Don’t throw out those tea leaves!

Sadly, these went straight to compost

Yesterday was spent cupping new teas for our curated tea selection at Pearl Fine Teas. 38 teas were included and only 1 made the cut this week: Drum Mountain White Tea. It will be joining the 2017 tea family in the weeks to come, so keep an eye out for it or sign up on the website to be notified when its available.

For those of you that don’t know what “cupping” is, it’s a way that tea professionals assess tea leaves for both quality and defects. There is a standard used so that everything is on equal ground. Typically teas are cupped at 5 minutes for this kind of assessment. Having done this now for 10 years (a drop in the tea bucket compared to others), I remember the early days when I was learning about tea and was introduced to cupping for the very first time. One instance stands out because it had an actual physical effect on me. I was cupping teas at an STI class that lasted for a whole day. I lost count at how many teas were sampled, but by mid-way through, I had to stop because I was over caffeinated. That’s an experience you don’t want to have. I was so wrapped up in tasting the plethora of teas, that I forgot to spit them out after each taste (like wine tasting) and it caught up to me. Not fun.

Giant tea leaf pyramid ready for compost

Learning how to cup teas correctly was necessary and invaluable, but I don’t always follow the international standard. Sometimes, I’ll cup a tea twice: the first time for evaluation and the second, at a time that I feel works best for my customers in real life. If some teas are just downright awful, they don’t make it to the second round. It’s disheartening when I come across these, which sadly, is far too often. I know what goes into producing these leaves: from planting to plucking to processing, and the immense amount of work that goes into delivering you that delightful cup of tea.  Each leaf deserves respect–even the less then tasty unlovable ones.

One way I reconcile this is to make sure all tea leaves have an honorable ending. So whether I’m cupping samples, or just having my daily cups of tea, the used tea leaves get put back into the earth via compost. I keep a plastic tupperware container on my kitchen counter just for used tea leaves. When it’s filled I bring it to my rose garden and work the leaves into the soil. I did a post on this a few years back about tea and roses that you can read here.

When I’m cupping large amounts of tea samples, the used leaves go into a giant bowl and then are transferred to my compost bin. I always say I have the best smelling compost bin in DC! So please, don’t just throw your used tea leaves into your trash bin. Collect them and give them back to the earth. It will make your plants happy and it keeps the circle of life flowing. If you happen to prefer to use teabags, you can open the bag, discard the nylon into the trash, and put the tea leaves into your compost or garden. I love being able to give back to the earth, especially since it gave us the tea bush. I know you will too!

Happy Sipping!
~The Chief Leaf


P.S. –  If you haven’t voted for us yet, we kindly ask that you vote for Pearl Fine Teas as best Tea Shop in Washington DC. Thank you much!  Vote here!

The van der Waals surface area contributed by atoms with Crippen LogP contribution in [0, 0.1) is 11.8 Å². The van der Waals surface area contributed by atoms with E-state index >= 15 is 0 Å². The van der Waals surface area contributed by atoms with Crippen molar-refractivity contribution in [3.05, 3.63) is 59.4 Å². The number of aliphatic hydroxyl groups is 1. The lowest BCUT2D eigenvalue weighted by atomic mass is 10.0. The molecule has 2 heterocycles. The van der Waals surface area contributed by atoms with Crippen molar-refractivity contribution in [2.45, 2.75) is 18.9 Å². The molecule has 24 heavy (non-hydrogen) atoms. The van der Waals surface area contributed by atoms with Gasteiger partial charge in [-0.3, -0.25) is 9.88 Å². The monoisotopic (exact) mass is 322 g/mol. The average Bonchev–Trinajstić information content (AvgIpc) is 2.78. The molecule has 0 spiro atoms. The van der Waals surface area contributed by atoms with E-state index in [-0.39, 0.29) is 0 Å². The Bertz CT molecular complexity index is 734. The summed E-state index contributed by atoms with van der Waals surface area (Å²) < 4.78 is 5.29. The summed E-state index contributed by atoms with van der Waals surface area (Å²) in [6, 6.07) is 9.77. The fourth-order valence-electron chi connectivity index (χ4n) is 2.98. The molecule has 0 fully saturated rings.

Don’t throw out those tea leaves!

Tea Time for the Garden

I love tea. (No news there).

I also love to garden organically, started a compost pile a few years back, and have an on going love affair with not only my camellia bushes (the cousins to the tea bush camellia sinensis) but with my roses as well.

2 weeks ago (with the help of a friend/geologist) we planted 29 Double knockout rose bushes along the perimeter of my yard to make a natural barrier/fence. Next year it should be a spectacular display of fushia-red.  I also have 2 climbing rose bushes up against the house making their way up an iron trellis that leans against the fireplace. They will be relocated in the spring to the back garden to (hopefully) grow up my new deck/pergola. I can’t contain my delight at the idea of tea on the deck, under my pergola with roses and grape vines (and anything else I can get to grow and climb) hovering overhead like a green and red umbrella.

Double Knockout Rose

I haven’t had too much trouble with my roses and I believe it is in part due to the enormous amount of tea they drink. That’s right, I’m not the only tea drinker in the house. My roses bushes enjoy tea time as well and must be benefiting from the polyphenols and antioxidants in the tea leaves. Actually, what they are receiving is a boost of nitrogen. I sprinkle my mass amount of dry and wet tea leaves around the base of my acid loving plants, including tomatoes and watch them grow and bloom joyfully. Did you know that roses and tea had a natural affinity for each other? It’s true.

I have been known to secretly feed my neighbors roses with tea leaves and left over brewed tea from my farmers markets. Needless to say, he’s got some of the most amazing blooms on the block as well. I fancy myself the pied piper of tea and secret midnight rose feeder. I’m like a tea/rose super hero… by day sipping cups and cups of tea… by night tea-watering and sprinkling used tea leaves wherever I find a rose bush. Maybe I could parlay that into some kind of Halloween costume? But what would it look like? Ideas welcome.

Anyway… we can all do our part with sustainability and recycling so don’t throw those hard working used tea leaves in the trash or down the sink! Step outside and feed your garden. Even nature deserves a tea break.

Sip tea. Tip toe through the rose bushes. Feel happy!

Tea Time for the Garden